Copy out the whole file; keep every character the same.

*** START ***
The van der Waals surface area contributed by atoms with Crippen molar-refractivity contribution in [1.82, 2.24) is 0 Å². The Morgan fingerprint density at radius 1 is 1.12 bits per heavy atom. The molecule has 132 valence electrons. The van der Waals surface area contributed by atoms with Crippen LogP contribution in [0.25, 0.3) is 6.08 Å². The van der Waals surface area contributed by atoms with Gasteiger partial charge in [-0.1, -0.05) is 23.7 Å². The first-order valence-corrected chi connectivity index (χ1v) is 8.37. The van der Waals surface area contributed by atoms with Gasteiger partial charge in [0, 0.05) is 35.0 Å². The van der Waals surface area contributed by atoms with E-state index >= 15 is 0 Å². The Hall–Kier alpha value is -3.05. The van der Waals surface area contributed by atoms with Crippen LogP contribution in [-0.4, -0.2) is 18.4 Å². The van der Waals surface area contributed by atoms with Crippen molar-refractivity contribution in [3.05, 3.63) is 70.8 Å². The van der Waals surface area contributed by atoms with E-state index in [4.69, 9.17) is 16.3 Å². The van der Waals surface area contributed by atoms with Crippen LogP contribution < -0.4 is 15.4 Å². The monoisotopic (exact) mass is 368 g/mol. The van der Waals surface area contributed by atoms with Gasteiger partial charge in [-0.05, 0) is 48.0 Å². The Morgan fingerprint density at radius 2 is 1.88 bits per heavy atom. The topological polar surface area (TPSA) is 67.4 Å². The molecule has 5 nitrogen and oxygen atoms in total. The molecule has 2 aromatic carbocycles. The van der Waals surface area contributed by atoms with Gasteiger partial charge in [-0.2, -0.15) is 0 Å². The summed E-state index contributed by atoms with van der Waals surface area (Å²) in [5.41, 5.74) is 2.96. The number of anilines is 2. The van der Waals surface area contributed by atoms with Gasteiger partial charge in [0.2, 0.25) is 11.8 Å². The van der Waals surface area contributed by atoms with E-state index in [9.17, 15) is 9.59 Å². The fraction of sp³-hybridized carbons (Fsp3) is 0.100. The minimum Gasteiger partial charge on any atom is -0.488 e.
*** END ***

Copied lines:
The van der Waals surface area contributed by atoms with Crippen molar-refractivity contribution in [1.82, 2.24) is 0 Å². The Morgan fingerprint density at radius 1 is 1.12 bits per heavy atom. The molecule has 132 valence electrons. The van der Waals surface area contributed by atoms with Crippen LogP contribution in [0.25, 0.3) is 6.08 Å². The van der Waals surface area contributed by atoms with Gasteiger partial charge in [-0.1, -0.05) is 23.7 Å². The first-order valence-corrected chi connectivity index (χ1v) is 8.37. The van der Waals surface area contributed by atoms with Gasteiger partial charge in [0, 0.05) is 35.0 Å². The van der Waals surface area contributed by atoms with E-state index >= 15 is 0 Å². The Hall–Kier alpha value is -3.05. The van der Waals surface area contributed by atoms with Crippen LogP contribution in [-0.4, -0.2) is 18.4 Å². The van der Waals surface area contributed by atoms with Crippen molar-refractivity contribution in [3.05, 3.63) is 70.8 Å². The van der Waals surface area contributed by atoms with E-state index in [4.69, 9.17) is 16.3 Å². The van der Waals surface area contributed by atoms with Crippen LogP contribution < -0.4 is 15.4 Å². The monoisotopic (exact) mass is 368 g/mol. The van der Waals surface area contributed by atoms with Gasteiger partial charge in [-0.05, 0) is 48.0 Å². The Morgan fingerprint density at radius 2 is 1.88 bits per heavy atom. The topological polar surface area (TPSA) is 67.4 Å². The molecule has 5 nitrogen and oxygen atoms in total. The molecule has 2 aromatic carbocycles. The van der Waals surface area contributed by atoms with Gasteiger partial charge in [-0.2, -0.15) is 0 Å². The summed E-state index contributed by atoms with van der Waals surface area (Å²) in [5.41, 5.74) is 2.96. The number of anilines is 2. The van der Waals surface area contributed by atoms with Gasteiger partial charge in [0.2, 0.25) is 11.8 Å². The van der Waals surface area contributed by atoms with E-state index in [9.17, 15) is 9.59 Å². The fraction of sp³-hybridized carbons (Fsp3) is 0.100. The minimum Gasteiger partial charge on any atom is -0.488 e.